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The battle of Thapsus sealed the fate of the Pompeians' venture in Africa. Once again their army had been shattered: their main ally, Juba, was dead: Cato and Scipio had both perished by their own hands: Afranius, Petreius, Faustus Sulla and Considius had all been killed: of the leaders only Varus, Labienus and the two sons of Pompey survived. In Spain lay their last chance of regrouping and making another stand. But this time they were not to enjoy so long a respite in which to consolidate; for less than nine months after his victory at Thapsus Caesar was to set foot in Spain for the final reckoning.
For two months after the battle Caesar was occupied in reducing the remaining African strongholds, replenishing his finances by inflicting heavy fines upon the prosperous communities which had lately defied him, and reorganising the province and its neighbouring territories. On his return to Rome in July 46 conditions were outwardly more settled than on his previous visit. Honours and offices, including a third dictatorship and a fourth consulship for the ensuing year, were showered upon him, while preparations went ahead for his delayed triumphs. These he celebrated in August with unprecedented magnificence — over Gaul, Egypt, Pontus and Africa; and there appears to have been a general feeling that the last battle of the civil wars had already been p304 fought and that, with Cato's suicide, the struggle to maintain the old order was too futile to pursue.
Meanwhile the news from Further Spain was ominous. Since Caesar's brilliant victory at Ilerda in 49 much had happened to lessen his prestige and revive memories of Pompey's earlier feats of arms in the peninsula. The prolonged misgovernment of Q. Cassius had exasperated the Spaniards and driven several of the Roman legions to open mutiny;1 and though this had been quelled with but little bloodshed and Cassius had fled, the mischief was done. The mutinous legions, fearing Caesar's retribution, expelled the new governor, Trebonius, and chose Scapula and Aponius as their leaders; and when, in the autumn of 46, Pompey's elder son, Gnaeus, landed in the province, he was at once elected as their commander. After Thapsus came the refugees — his younger brother, Sextus, and the remnants of the broken armies led by Labienus and Varus; while in Spain itself many of the troops who had once served with Afranius and had been disbanded by Caesar to their homes in Spain now joined his standards. By the end of 46 Gnaeus had thirteen legions, though only four were of proved worth; and though his own record ill fitted him for the supreme command, yet he had two valuable assets — the magic influence of his father's name and, in Labienus, at least one brilliant and experienced subordinate.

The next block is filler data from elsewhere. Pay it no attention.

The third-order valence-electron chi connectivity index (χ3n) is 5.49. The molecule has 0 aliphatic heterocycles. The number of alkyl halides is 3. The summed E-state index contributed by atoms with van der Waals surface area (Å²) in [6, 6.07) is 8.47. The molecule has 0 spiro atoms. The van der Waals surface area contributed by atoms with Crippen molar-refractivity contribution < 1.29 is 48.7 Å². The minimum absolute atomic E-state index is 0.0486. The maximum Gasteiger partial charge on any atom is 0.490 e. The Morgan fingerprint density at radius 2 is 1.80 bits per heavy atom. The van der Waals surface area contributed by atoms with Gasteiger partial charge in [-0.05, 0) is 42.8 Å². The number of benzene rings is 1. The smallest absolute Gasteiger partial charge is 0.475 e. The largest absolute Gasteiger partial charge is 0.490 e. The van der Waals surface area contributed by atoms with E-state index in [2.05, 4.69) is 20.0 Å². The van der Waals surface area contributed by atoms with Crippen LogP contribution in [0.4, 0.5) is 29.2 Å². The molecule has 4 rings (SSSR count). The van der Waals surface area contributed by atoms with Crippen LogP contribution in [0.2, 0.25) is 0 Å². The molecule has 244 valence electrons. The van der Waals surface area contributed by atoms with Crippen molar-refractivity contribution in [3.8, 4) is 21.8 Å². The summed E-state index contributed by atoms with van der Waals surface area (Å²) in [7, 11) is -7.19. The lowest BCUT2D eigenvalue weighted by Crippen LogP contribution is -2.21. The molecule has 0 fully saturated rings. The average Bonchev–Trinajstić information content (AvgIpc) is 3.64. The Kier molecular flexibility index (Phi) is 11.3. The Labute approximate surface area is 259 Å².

Caesar had not been blind to these ever-increasing dangers. Didius had been despatched with a fleet: Pedius and Fabius had been furnished initially with troops from Sardinia and, when these proved insufficient, p305 reinforced. But the situation had got out of their control: most of Baetica had gone over to the rebels, and the few remaining loyal communities like Ulia, unable to hold out much longer, kept sending him urgent appeals for help. Early in November 46 Caesar left Rome for Further Spain, where, with a force of eight legions and eight thousand cavalry, he now entered upon what was to prove the final campaign alike of the war and of his own career.